“Solutions to these issues are undermined by a dearth of funding and weak institutional coordination among ministries and between the public and private sectors,” the report said.

“Water resources for agriculture are expected to decrease by 20 to 25 per cent in the coming years, which will particularly threaten the irrigated agro-ecological zone (AEZ), where the bulk of Jordan’s agricultural gross domestic product is generated,” the report stated.

The report highlighted the barriers to investment in Jordan, such as political and security issues, resource scarcity and conflicts, climate risks, financial constraints, and market failures, most of which are embedded in the policy environment, and as a result can be addressed or controlled as part of the CSA programme design and implementation.

“A vital aspect of the CSA Action Plan is monitoring and evaluation [M&E]. Several additional steps are still needed to build an M&E system in Jordan. Investments in M&E will result in institutional capacity building and generate comprehensive data sets that can be used for policy- and decision-making,” the report said.

Jordan’s CSA Action Plan aims to enhance CSA across Jordan’s AEZs and major value chains in alignment with national climate priorities and international commitments, including the Nationally Determined Contributions to the Paris Agreement.

Less than 1 per cent of total agricultural workers nationwide and about 2.3 per cent of rural agricultural workers are women, but rural women often engage in unpaid agricultural work, such as seeding, weeding, thinning, and harvesting, the report noted.

Jordan’s agricultural system generally classifies agricultural products as livestock, field crops, vegetables, and fruits. The livestock subsector dominates the vast agro pastoral AEZ and is valued at $1.38 billion.

In terms of crops, olives and barley occupy by far the greatest area, followed by wheat and tomatoes. Tomatoes are the largest crop by production volume, followed by cucumbers, potatoes, olives, and citrus fruit, the report said.

According to the report, Jordan is self-sufficient in olives, olive oil, tomatoes, goat meat, fresh milk, and eggs.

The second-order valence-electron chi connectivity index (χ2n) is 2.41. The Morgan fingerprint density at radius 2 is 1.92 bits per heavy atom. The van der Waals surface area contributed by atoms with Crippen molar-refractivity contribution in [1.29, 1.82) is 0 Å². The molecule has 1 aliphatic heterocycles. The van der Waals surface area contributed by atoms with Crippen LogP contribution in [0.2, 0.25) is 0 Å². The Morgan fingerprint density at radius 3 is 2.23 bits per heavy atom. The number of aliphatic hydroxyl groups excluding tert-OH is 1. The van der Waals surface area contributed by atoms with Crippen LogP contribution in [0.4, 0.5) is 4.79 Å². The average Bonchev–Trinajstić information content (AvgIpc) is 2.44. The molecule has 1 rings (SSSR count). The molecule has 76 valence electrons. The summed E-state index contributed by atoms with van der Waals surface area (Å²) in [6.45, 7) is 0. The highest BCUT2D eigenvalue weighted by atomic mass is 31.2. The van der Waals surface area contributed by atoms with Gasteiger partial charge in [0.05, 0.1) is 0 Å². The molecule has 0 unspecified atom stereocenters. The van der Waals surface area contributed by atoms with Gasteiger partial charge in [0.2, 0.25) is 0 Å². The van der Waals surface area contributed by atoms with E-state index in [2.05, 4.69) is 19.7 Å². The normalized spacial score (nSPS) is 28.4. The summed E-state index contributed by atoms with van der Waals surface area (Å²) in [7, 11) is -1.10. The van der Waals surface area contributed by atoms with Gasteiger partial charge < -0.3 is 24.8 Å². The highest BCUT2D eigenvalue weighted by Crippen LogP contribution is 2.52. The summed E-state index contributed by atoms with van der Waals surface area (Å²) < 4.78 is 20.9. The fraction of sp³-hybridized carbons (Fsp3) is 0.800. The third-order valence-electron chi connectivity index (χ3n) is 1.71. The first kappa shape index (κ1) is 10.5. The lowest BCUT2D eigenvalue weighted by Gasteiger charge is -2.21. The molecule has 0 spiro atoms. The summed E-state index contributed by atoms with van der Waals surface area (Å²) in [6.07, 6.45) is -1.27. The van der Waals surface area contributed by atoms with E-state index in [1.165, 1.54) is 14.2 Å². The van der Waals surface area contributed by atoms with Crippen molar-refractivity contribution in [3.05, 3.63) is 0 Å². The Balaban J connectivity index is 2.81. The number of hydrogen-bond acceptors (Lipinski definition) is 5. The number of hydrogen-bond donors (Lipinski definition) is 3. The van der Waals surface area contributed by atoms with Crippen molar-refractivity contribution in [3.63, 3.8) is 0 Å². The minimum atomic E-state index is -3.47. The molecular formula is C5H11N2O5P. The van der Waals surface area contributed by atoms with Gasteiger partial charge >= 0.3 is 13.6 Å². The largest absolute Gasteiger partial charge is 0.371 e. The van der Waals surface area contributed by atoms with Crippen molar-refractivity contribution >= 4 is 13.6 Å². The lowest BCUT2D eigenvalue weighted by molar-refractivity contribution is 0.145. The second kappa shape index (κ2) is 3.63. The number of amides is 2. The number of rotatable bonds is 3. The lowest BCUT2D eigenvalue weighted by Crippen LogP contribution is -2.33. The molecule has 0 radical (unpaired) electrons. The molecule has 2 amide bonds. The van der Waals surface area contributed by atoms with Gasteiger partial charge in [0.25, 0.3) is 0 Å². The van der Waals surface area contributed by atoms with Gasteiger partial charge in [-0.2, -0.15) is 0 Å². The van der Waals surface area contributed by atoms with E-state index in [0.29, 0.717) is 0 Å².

Eyas Shuaibi, expert from Geneva Centre for Studies and Research, said that the productivity of GDP per worker in Jordan has increased tremendously in the past 10 years in the agriculture sector, which he described as “encouraging for seeking more employment opportunities in agriculture”.

“CSA will provide high-end jobs instead of physically difficult manual labour, and will focus on capacity building and skillsets for farmers, affecting the actual job context not only in terms of numbers but in general conditions,” he told The Jordan Times.

Shuaibi noted that CSA would help balance the import and export ratio for Jordan. “We will still import but we will compensate with exporting as well,” he said.

He indicated that Jordan may not have the full requirements for the CSA yet, however, there are many projects in various governorates working to make it happen, noting that the Kingdom has a “good start”.

Economist Wajdi Makhamreh noted that the agricultural sector is one of the most important sectors in which the government must invest in as it has an impact on food security, especially after the pandemic.

“There are very great opportunities in the local agricultural sector, but unfortunately there is no government strategy to exploit the sector optimally,” Makhamreh told The Jordan Times.

He said that Jordan needs to reduce imports due to problems with the smoothness of supply, the rise in freight charges and the decline in imported materials from Ukraine and Russia due to the war.